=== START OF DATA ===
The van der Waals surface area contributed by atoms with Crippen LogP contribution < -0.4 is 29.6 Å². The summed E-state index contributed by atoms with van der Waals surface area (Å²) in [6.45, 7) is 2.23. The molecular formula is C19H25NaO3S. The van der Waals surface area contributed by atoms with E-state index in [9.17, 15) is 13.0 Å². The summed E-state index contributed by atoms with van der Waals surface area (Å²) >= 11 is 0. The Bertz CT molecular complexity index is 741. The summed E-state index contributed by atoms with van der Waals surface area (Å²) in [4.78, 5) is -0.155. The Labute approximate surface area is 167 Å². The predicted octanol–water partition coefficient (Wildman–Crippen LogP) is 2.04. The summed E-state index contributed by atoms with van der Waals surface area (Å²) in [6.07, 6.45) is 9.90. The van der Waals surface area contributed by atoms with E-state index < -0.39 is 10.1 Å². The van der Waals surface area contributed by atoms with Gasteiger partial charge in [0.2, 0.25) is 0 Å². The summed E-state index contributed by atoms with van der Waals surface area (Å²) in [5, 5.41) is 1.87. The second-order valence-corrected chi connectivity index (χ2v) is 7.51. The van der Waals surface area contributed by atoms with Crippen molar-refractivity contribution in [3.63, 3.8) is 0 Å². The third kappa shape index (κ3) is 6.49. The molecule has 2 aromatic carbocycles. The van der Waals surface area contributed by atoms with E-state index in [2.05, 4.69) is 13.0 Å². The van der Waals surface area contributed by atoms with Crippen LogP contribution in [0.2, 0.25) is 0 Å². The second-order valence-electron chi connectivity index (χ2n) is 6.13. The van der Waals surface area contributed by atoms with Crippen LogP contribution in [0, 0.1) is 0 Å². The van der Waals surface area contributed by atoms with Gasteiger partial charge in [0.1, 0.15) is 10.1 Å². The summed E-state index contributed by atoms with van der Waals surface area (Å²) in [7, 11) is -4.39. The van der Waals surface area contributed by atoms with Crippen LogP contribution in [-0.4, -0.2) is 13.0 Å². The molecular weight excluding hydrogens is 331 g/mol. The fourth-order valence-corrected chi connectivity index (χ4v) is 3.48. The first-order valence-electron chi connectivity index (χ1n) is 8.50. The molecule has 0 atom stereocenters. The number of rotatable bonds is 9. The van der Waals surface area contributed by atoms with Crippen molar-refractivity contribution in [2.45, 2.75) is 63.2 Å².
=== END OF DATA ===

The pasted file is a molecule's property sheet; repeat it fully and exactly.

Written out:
The van der Waals surface area contributed by atoms with Crippen LogP contribution < -0.4 is 29.6 Å². The summed E-state index contributed by atoms with van der Waals surface area (Å²) in [6.45, 7) is 2.23. The molecular formula is C19H25NaO3S. The van der Waals surface area contributed by atoms with E-state index in [9.17, 15) is 13.0 Å². The summed E-state index contributed by atoms with van der Waals surface area (Å²) >= 11 is 0. The Bertz CT molecular complexity index is 741. The summed E-state index contributed by atoms with van der Waals surface area (Å²) in [4.78, 5) is -0.155. The Labute approximate surface area is 167 Å². The predicted octanol–water partition coefficient (Wildman–Crippen LogP) is 2.04. The summed E-state index contributed by atoms with van der Waals surface area (Å²) in [6.07, 6.45) is 9.90. The van der Waals surface area contributed by atoms with E-state index < -0.39 is 10.1 Å². The van der Waals surface area contributed by atoms with Gasteiger partial charge in [0.2, 0.25) is 0 Å². The summed E-state index contributed by atoms with van der Waals surface area (Å²) in [5, 5.41) is 1.87. The second-order valence-corrected chi connectivity index (χ2v) is 7.51. The van der Waals surface area contributed by atoms with Crippen molar-refractivity contribution in [3.63, 3.8) is 0 Å². The third kappa shape index (κ3) is 6.49. The molecule has 2 aromatic carbocycles. The van der Waals surface area contributed by atoms with E-state index in [2.05, 4.69) is 13.0 Å². The van der Waals surface area contributed by atoms with Crippen LogP contribution in [0.2, 0.25) is 0 Å². The second-order valence-electron chi connectivity index (χ2n) is 6.13. The van der Waals surface area contributed by atoms with Crippen LogP contribution in [0, 0.1) is 0 Å². The van der Waals surface area contributed by atoms with Gasteiger partial charge in [0.1, 0.15) is 10.1 Å². The summed E-state index contributed by atoms with van der Waals surface area (Å²) in [7, 11) is -4.39. The van der Waals surface area contributed by atoms with Crippen LogP contribution in [-0.4, -0.2) is 13.0 Å². The molecular weight excluding hydrogens is 331 g/mol. The fourth-order valence-corrected chi connectivity index (χ4v) is 3.48. The first-order valence-electron chi connectivity index (χ1n) is 8.50. The molecule has 0 atom stereocenters. The number of rotatable bonds is 9. The van der Waals surface area contributed by atoms with Crippen molar-refractivity contribution in [2.45, 2.75) is 63.2 Å².